One-Third of Drivers Feel Obliged to Take Work Calls

Using phones while driving is currently the leading cause of driver distraction crashes in California

By R. Stickney
|  Wednesday, Apr 10, 2013  |  Updated 2:22 PM PDT
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One-Third of Drivers: Work Calls Are a "Must"

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A third of drivers feel they must answer a work-related call while driving according to survey results released in San Diego Wednesday.

Even though studies have shown calling and driving increases the risk of a traffic accident, 31-percent of those surveyed by UC San Diego researchers say they feel obliged to answer their phone if it’s a call having to do with work.

“Employers should be aware that encouraging workers to initiate and receive calls while driving on the job is putting their employees at risk and exposing their companies to potential liability,” said Linda Hill, MD, MPH, clinical professor in the Department of Family and Preventive Medicine at UC San Diego School of Medicine.

Hill worked with the Training, Research and Education for Driving Safety (TREDS) program to conduct a survey on the driving habits of San Diego County residents, ages 30 to 64.

Four years after California banned the use hand-held mobile phones and devices while driving, 56-percent of those surveyed reported driving while talking on a handheld phone.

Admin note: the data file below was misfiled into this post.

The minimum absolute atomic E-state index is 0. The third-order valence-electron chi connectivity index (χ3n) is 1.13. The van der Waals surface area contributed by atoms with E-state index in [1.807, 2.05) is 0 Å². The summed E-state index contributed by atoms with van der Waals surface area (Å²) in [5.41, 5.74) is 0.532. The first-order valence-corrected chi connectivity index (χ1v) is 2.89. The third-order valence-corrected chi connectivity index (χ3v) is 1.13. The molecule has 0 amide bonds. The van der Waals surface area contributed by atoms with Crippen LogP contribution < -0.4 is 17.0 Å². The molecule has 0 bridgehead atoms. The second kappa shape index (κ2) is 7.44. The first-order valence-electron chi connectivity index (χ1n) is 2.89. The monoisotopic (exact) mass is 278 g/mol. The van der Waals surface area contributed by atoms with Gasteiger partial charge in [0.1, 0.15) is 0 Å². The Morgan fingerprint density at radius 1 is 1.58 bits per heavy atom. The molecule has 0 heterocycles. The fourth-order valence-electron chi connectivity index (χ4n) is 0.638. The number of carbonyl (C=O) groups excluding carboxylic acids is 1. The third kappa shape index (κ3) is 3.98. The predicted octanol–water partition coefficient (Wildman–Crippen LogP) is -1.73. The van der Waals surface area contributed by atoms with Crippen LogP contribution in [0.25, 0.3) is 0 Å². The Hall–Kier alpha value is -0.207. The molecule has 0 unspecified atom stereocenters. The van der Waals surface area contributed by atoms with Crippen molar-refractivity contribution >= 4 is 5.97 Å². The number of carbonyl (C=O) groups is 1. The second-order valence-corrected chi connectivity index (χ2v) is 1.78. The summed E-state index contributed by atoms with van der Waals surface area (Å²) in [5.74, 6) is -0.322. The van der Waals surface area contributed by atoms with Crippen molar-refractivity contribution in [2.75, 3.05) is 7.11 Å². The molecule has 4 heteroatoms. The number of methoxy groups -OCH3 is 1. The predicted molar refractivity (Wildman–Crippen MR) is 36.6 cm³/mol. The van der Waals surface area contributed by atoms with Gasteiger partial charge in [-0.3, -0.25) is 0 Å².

That number may explain why law enforcement officers issued more than 400,000 tickets for distracted driving in 2012. That's a 31 percent jump over 2009, according to the California Office of Traffic Safety.

Most respondents, 92-percent, said they drive with a hands-free phone. The National Safety Council cites more than 30 research studies that show hands-free phone use is not safer than hand-held phone use.

“Studies have shown that phoning and driving increases the risk of crashes four-fold, with hands-free and handheld devices equally dangerous,” Hill said.

“Texting increases this risk eight to 16 times,” she said.

When researchers revealed the research Wednesday, they said the results suggest that even a child passenger will not prevent adults from texting or talking on the phone.

Most of those drivers with children younger than 11-years-old in the car, say they drive with a cell phone. Thirty-six percent say they text. Almost the same number of adults with preteens or teens in the car say they text while 63-percent say they will use a phone.

Adults with children younger than 11-years-old in the car were significantly more likely to text and to talk on a handheld phone.

More than 700 people completed the online questionnaire. Most were female. The average age of the respondent was 46.

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